Ancient Roman medicinal pills analyzed
|A Roman-era medicinal compound (right) was found in this tin "pyxis" [Credit: G. Giachi et al., PNAS Early Edition (2013)]|
There were also artifacts presumably contained in a wooden chest that had rotted away: wooden vials, a cup possibly used for blood-letting, and other objects likely to have been found in an ancient physician's medical bag. Among them was a small tin cylinder known at the time as a "pyxis," that contained five tablets that were about 4 cm in diameter and had been preserved from the elements by a tight-fitting lid. Italian scientists recently analyzed fragments from one tablet and found primarily two zinc-rich materials (hydrozincite and smithsonite), as well as various animal and plant residues, pollen grains, beeswax, and pine resin.
In a paper appearing online today in the Proceedings of the National Academy of Sciences, the scientists argue that the writings of Pliny the Elder, a Roman, and Pedanius Dioscorides, a Greek, both recognized by classicists for their writings on medicinal materials, claim these zinc compounds were once thought beneficial for the eyes and the skin. And they note that the Latin word for eyewash, collyrium, derives from a Greek word meaning "small round loaves."
"This is a fascinating paper on a very interesting set of new finds," says Richard Evershed, a chemist at University of Bristol in the United Kingdom. He adds that the chemical and microscopic analyses "seem robust, although there are aspects I would have pursued in further detail." He is less sure that the materials were really used to treat the eyes, though he agrees the case is strengthened by the links to the classical literature.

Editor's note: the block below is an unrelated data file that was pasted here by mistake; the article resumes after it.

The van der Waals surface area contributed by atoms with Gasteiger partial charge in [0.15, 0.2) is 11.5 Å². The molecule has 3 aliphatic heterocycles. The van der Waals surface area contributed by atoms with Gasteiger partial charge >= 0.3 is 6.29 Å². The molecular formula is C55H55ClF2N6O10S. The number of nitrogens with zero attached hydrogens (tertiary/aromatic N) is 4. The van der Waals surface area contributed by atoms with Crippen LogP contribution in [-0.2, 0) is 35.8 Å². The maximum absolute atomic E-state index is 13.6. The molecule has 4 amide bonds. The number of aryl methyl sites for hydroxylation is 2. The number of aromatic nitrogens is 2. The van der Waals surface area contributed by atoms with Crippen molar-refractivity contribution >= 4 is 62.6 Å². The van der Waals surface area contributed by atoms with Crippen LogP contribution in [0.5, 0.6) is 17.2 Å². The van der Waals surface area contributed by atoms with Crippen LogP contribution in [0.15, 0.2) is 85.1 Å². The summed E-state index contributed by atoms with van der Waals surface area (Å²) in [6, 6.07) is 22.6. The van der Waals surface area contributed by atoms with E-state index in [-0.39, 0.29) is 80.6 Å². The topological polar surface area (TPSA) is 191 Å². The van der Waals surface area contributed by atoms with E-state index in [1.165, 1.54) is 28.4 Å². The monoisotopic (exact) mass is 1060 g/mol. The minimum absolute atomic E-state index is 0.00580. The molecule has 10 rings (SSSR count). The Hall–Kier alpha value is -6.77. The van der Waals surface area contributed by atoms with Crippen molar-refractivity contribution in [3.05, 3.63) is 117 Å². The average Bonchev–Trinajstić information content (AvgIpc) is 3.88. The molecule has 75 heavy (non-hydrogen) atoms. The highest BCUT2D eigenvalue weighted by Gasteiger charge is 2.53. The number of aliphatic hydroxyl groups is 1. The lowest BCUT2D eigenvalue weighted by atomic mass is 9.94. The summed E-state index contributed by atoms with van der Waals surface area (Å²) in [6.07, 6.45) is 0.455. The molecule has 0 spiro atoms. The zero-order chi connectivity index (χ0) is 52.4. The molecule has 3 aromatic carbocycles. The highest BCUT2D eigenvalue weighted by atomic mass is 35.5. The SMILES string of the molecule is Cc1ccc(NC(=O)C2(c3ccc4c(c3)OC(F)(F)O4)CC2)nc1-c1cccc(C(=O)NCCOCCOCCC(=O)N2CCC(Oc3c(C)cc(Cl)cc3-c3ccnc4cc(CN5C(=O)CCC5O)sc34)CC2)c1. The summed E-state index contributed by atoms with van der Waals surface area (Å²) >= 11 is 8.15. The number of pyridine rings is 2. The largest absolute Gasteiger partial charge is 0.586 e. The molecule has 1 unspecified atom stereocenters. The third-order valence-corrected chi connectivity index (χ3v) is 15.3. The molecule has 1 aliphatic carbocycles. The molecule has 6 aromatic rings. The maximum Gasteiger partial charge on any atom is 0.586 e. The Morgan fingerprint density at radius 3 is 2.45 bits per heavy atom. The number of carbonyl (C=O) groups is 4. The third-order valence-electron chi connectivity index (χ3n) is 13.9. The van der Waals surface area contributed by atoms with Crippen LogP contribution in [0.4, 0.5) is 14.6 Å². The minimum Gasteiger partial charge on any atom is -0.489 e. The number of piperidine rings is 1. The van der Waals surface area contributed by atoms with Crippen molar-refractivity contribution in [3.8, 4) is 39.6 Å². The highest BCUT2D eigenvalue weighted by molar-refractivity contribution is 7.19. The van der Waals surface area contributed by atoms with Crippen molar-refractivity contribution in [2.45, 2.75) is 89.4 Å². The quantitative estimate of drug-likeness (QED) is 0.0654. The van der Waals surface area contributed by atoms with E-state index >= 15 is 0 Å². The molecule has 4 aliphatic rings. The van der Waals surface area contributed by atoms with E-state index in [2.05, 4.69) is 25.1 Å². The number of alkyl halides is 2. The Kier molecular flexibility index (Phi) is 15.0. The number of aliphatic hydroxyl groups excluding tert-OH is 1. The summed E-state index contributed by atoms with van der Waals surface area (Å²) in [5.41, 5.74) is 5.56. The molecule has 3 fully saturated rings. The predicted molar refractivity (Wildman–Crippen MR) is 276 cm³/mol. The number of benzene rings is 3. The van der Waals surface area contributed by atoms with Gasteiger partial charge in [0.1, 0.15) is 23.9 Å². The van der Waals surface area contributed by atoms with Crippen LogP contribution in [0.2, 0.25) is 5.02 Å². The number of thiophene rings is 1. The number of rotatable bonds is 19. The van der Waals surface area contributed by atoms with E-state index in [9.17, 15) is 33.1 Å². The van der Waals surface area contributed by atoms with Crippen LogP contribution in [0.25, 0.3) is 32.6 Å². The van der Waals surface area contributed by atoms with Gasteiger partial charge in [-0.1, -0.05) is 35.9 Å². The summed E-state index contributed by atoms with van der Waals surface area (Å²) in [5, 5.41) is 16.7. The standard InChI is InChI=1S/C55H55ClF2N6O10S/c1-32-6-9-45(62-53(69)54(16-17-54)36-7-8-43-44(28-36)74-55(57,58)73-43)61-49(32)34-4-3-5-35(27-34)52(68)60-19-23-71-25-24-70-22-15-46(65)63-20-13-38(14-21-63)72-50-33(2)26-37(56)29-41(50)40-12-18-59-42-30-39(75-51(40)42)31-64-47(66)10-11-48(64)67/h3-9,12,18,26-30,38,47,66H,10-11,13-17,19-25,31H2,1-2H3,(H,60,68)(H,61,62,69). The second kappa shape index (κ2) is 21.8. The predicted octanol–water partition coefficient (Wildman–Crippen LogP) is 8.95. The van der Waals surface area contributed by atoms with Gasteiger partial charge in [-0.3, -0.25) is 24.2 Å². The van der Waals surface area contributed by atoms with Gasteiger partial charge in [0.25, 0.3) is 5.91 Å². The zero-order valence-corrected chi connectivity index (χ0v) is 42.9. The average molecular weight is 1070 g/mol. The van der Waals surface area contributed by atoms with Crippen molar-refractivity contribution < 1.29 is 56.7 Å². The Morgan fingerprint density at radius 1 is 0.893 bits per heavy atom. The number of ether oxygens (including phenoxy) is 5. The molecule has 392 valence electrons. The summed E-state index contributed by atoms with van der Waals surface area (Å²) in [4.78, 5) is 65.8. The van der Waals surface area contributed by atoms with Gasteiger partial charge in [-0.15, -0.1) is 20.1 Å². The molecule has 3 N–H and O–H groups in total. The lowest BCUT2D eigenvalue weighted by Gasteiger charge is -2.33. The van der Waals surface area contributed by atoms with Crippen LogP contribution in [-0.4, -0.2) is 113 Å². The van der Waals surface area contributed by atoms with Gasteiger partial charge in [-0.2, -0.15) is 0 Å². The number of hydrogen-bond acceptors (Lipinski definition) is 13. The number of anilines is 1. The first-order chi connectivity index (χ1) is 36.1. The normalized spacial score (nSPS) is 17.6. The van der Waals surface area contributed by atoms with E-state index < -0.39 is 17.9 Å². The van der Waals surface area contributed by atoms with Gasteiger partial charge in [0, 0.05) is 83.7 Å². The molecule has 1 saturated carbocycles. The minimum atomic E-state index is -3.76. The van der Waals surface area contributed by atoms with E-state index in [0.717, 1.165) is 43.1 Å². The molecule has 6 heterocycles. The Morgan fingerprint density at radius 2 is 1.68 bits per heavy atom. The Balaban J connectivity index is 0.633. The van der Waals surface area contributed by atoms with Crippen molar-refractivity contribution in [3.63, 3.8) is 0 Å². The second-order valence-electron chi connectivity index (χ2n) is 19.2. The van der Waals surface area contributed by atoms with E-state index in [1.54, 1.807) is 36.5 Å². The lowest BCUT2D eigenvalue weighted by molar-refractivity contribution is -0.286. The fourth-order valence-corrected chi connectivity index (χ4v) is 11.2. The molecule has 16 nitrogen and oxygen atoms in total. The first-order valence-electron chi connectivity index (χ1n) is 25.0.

The tablets were originally thought to be vitamin pills sailors might take while on long voyages. But the researchers have concluded that "the tablets were directly applied on the top of the eyes," says Erika Ribechini, a chemist at the University of Pisa and a co-author of the report.
Despite lingering questions about the use of the tablets, the study "provides a further example of the high level of knowledge our ancestors possessed concerning the properties of natural materials and technologies required to refine and manipulate them to provide improved products," Evershed says..
Author: Dennis Normile | Source: Science Mag [January 07, 2013]
Labels Ancient, ArchaeoHeritage, Archaeology, Breakingnews, Europe, Italy, Southern Europe, Underwater Archaeology